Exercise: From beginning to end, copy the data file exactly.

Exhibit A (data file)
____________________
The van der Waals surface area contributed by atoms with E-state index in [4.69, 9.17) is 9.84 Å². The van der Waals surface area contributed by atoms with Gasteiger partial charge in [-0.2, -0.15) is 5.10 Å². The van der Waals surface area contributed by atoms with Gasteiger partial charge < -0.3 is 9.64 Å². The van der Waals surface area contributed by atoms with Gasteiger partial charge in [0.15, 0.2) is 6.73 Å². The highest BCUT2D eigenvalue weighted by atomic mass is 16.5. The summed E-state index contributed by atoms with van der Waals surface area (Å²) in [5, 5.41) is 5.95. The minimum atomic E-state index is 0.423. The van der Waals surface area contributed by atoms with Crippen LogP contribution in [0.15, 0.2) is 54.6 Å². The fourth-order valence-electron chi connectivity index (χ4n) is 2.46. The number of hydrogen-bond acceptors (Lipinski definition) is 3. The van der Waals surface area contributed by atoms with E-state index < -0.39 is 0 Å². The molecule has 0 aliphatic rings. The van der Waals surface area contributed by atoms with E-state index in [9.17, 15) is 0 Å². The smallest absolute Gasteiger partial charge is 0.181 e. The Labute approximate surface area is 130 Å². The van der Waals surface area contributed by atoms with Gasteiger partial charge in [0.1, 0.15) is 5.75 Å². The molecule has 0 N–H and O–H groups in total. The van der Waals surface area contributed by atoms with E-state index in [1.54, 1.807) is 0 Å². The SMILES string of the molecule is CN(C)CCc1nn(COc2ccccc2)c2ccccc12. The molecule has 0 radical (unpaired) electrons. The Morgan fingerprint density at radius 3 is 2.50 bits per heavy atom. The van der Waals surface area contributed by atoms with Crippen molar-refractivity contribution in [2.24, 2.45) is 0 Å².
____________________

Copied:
The van der Waals surface area contributed by atoms with E-state index in [4.69, 9.17) is 9.84 Å². The van der Waals surface area contributed by atoms with Gasteiger partial charge in [-0.2, -0.15) is 5.10 Å². The van der Waals surface area contributed by atoms with Gasteiger partial charge < -0.3 is 9.64 Å². The van der Waals surface area contributed by atoms with Gasteiger partial charge in [0.15, 0.2) is 6.73 Å². The highest BCUT2D eigenvalue weighted by atomic mass is 16.5. The summed E-state index contributed by atoms with van der Waals surface area (Å²) in [5, 5.41) is 5.95. The minimum atomic E-state index is 0.423. The van der Waals surface area contributed by atoms with Crippen LogP contribution in [0.15, 0.2) is 54.6 Å². The fourth-order valence-electron chi connectivity index (χ4n) is 2.46. The number of hydrogen-bond acceptors (Lipinski definition) is 3. The van der Waals surface area contributed by atoms with E-state index < -0.39 is 0 Å². The molecule has 0 aliphatic rings. The van der Waals surface area contributed by atoms with E-state index in [9.17, 15) is 0 Å². The smallest absolute Gasteiger partial charge is 0.181 e. The Labute approximate surface area is 130 Å². The van der Waals surface area contributed by atoms with Gasteiger partial charge in [0.1, 0.15) is 5.75 Å². The molecule has 0 N–H and O–H groups in total. The van der Waals surface area contributed by atoms with E-state index in [1.54, 1.807) is 0 Å². The SMILES string of the molecule is CN(C)CCc1nn(COc2ccccc2)c2ccccc12. The molecule has 0 radical (unpaired) electrons. The Morgan fingerprint density at radius 3 is 2.50 bits per heavy atom. The van der Waals surface area contributed by atoms with Crippen molar-refractivity contribution in [2.24, 2.45) is 0 Å².